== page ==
Single-sex schools, those for boys only or girls only, are some of the oldest boarding schools in the U.S.A. As a student at one of these schools, you will have the chance to study in a less socially distracting atmosphere. For girls, single-sex schools can often provide greater opportunity to pursue leadership roles in both academic and extracurricular life.

Military Schools

Military secondary schools have the same advantages as other private schools but also instill the values and importance of teamwork, dedication, and discipline. Uniforms and drilling are often required.
Florida Air Academy, located near the Kennedy Space Center, uses modern airplanes and simulators as part of their flying programs, which begin as early as the seventh grade. Upon completion of flight training, students may obtain a private pilot's license and are eligible for entry into professional training programs. Not surprisingly, many Florida Air graduates pursue careers in military and commercial aviation. 

St. John's Northwestern Military Academy in Delafield, Wisconsin is a private, all-male college preparatory and leadership
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Types of Boarding School
Explore the different types of boarding school options in the US. Find which type of boarding school is most appropriate for you.
There are several different types of boarding schools. These distinctions will be useful to know as you research schools:
 
College-Preparatory Boarding Schools
 
College preparatory boarding schools' primary goal is to prepare students for the academic rigors of college life. If you're a generally well-motivated student seeking to excel and explore new opportunities, this is the type of boarding school you're looking for. All the schools listed in our boarding school directory are exclusively college-preparatory or junior boarding schools. Note that a number of college-prep boarding schools also accommodate students with learning differences (LD) or ADD/ADHD. Within college-preparatory boarding schools, there are additional distinctions between schools:
  • All-boys or all-girls boarding schools - while fewer in number, there are a number of single-sex boarding schools in the USA. View a list of all-girls boarding schools or all-boys boarding schools.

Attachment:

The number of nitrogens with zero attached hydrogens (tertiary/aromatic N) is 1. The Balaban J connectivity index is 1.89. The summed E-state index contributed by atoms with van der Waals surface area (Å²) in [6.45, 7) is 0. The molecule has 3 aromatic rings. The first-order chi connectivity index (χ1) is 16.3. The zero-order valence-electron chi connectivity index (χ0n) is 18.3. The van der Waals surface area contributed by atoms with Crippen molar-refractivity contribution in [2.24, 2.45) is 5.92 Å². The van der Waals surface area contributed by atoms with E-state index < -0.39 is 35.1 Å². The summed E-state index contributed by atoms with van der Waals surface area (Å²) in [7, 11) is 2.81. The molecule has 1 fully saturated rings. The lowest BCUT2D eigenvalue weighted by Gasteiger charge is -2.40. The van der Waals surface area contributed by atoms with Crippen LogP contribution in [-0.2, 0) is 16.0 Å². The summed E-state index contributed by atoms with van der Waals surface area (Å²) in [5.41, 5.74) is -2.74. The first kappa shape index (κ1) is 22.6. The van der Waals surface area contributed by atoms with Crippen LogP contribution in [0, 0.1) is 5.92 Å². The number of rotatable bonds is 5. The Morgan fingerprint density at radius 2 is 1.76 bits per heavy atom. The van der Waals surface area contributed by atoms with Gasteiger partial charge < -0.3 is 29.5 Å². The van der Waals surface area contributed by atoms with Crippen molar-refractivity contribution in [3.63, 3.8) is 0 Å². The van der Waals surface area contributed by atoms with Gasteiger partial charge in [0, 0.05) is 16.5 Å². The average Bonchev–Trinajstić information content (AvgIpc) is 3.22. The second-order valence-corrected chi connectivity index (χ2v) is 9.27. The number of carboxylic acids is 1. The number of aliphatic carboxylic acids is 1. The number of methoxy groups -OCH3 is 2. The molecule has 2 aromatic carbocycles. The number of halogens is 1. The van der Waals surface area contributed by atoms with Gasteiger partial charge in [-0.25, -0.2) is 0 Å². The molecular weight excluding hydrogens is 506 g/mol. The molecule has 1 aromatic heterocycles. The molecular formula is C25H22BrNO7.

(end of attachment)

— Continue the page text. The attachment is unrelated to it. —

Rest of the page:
• Military schools - these boarding schools also prepare students for college-life, with the addition of military-type discipline and structure. View a list of military boarding schools.
  • Pre-professional arts schools - these schools specialize in helping students train and become artists in a variety of fields such as music, visual arts, theatre, ballet, and creative writing. Students are prepared for entrance into either traditional colleges or specialty schools like music conservatories (e.g., Juilliard). View a list of arts boarding schools.
  • Religious boarding schools - these schools have an emphasis on a particular religion and spiritual growth. View a list of Christian boarding schools.
 
 
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Boarding School Myths
Read about common boarding school myths in case your perception of boarding school is driven largely by popular movies and urban legend.
What are boarding schools really like anyway?
 
Even if you're just starting your boarding school research, there's a good chance you already have an impression of what boarding schools are like. Perhaps you have read The Catcher in the Rye or A Separate Peace. Or maybe you saw Dead Poets Society or School Ties.

These stories, while entertaining, take place in boarding school settings which are quite different from what you will actually find today. An excerpt from an article about college-preparatory boarding schools in The New York Times summarizes these differences well:
 
"To generations of students whose syllabuses include J.D. Salinger's "Catcher in the Rye," boarding school represents the winter of their adolescent discontent; a cold, distant place where parents threaten to send their children if they don't measure up. Parents dropped their children off in September, picked them up again in June and let the schoolmasters worry about what went on in between.

If Holden Caulfield were to return to school for Alumni Day 2001, he would find that the world of proctors and prefects, dorm teas and Mr. Chips has undergone a millennial thaw. Most of the approximately 36,000 students at boarding schools packed their bags willingly and are in daily e-mail contact with mom and dad. The ivy is no longer one shade of green. Students are as likely to room with a real prince of Thailand as with the fresh prince of Bel Air, as the schools reach farther into the public high